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Wednesday, 9 May 2007
Page: 198

Mr HAYES (12:52 PM) —I am happy to rise on the Veterans’ Affairs Legislation Amendment (2007 Measures No. 1) Bill 2007. Firstly, I indicate that I support the bill. However, in doing so, I reserve the right to make some criticisms of the way it appears that administration of certain claims relating to a departmental undertaking relating to veterans has occurred, particularly when looking at the clients of that department. The clients of that department are people who have served this country well. They have taken upon themselves the security of this nation, in a range of different capacities, in various theatres overseas. I think veterans expect probably no more or no less than to be treated decently.

It is of concern when we find that, under the Veterans’ Entitlements Act, the processing of veterans claims is taking in the order of 106 days, with the target position being 65 days. That is a difference of about 40 per cent between the targeted time for processing and the actual time taken. For most businesses, that would be of concern. However, in a business that is there to service the veterans of this nation, I think it is not simply a concern; it is unjust. Without putting too fine a point on it or weighing that criticism, I think that is one of those things we need to do better for the people who have performed such a wonderful task for this country.

By the way, it is not just veterans who have served in the armed forces overseas. Do not forget that, since 1964, something like 2,000 police officers have served in peacekeeping operations overseas, starting with operations in Cyprus and more recently those in East Timor and other locations. Having been seconded from the police forces of the various states, territories and, indeed, the Commonwealth and serving in those theatres, those officers were also covered by the Veterans’ Entitlements Act for their period of operations while overseas. So it is not just military people who are only too deserving of being treated appropriately under the Veterans’ Entitlements Act but also those police officers who have served this country well, as they have taken a lead role in many respects in peacekeeping operations.

From my discussions with Vietnam vets from my electorate, the Ingleburn RSL sub-branch and Mr Max Chin from Dredges Cottage in Campbelltown, you would not class veterans as whingers. They are people who are there to support their colleagues—they are very collegiate in the way they approach that. They are very forthright and no doubt the department will recall how forthright these guys can be but, quite frankly, they stick up for one another as they probably did in times of hostilities. They are not whingers. They simply want a fair go and they want to be treated with respect and dignity. One of the things they have laboured is the delays in processing claims by the department and that concerns not only them in terms of the operations they provide locally but the support mechanism they afford to their members in those respective locations.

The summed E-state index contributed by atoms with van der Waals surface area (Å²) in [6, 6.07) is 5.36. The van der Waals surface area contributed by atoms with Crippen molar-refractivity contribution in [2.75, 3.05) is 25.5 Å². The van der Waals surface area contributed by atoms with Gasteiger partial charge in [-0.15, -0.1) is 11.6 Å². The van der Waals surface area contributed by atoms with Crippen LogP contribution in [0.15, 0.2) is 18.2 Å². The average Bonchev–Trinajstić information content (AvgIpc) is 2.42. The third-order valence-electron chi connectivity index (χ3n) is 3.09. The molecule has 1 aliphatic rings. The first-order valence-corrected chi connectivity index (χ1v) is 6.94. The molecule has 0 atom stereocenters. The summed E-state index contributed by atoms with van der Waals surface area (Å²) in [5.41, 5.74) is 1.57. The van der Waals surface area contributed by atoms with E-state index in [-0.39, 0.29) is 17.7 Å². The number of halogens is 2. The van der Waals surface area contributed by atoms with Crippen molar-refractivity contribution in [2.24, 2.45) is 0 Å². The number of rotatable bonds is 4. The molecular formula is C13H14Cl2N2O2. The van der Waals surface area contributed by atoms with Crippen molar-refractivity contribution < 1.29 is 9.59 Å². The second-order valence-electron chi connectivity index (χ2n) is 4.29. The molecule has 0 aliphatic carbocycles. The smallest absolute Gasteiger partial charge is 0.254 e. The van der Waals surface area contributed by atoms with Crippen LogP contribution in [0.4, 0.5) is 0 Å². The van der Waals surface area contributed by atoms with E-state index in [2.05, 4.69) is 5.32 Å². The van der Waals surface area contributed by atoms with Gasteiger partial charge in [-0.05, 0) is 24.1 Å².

I take it that most people are across the fact that last night the government announced that there will be an increase in the TPI rate, the special rate and the intermediate rate for veteran disability of $50 and $25 per fortnight respectively. I have to say that is welcome. I also draw the attention of the chamber to the fact that the pension entitlement for these people has not been indexed; it has been eroded and, as a consequence, has very much affected the purchasing power—to use a crude term—of these veterans. It is something that they have been quite critical of. Bear in mind that I am speaking of people who have served this country in the Second World War, the Korean War, the Malayan and the Vietnam engagements, the Gulf War, East Timor, Iraq and Afghanistan. We need to be sensitive to this.

When veterans go on a veterans entitlement pension, they should not be seen as out of sight, out of mind. They are people who deserve the highest respect that we can give them as a consequence of the service they have provided, and it is only proper that we reward them appropriately. That is why Labor have announced only very recently that, from our first budget, we will be indexing the pension entitlement for these people, which will make sure that their pensions are not eroded and that they are treated with dignity and respect. I think that is something that should stay very much at the front and centre of the mind of the legislature when we are talking about making laws affecting people who have already committed themselves rather heavily for this country.

It pains me to report that in 1997, for instance, the special rate for a disability pension represented 46.3 per cent of the total average male weekly earnings. Now a person on that same pension is earning only 42.9 per cent of the total average male weekly earnings. It has regrettably been allowed to simply fade away—out of sight, out of mind. Whilst I welcome what occurred in the budget last night to make some redress to that, this must be taken into the future and must be subject to indexation. I support the initiatives taken by Kevin Rudd and Alan Griffin, the shadow minister for veterans’ affairs, in committing Labor to a position of restoring that fundamental aspect of dignity and respect for the veterans of this nation.

Debate (on motion by Mrs Bronwyn Bishop) adjourned.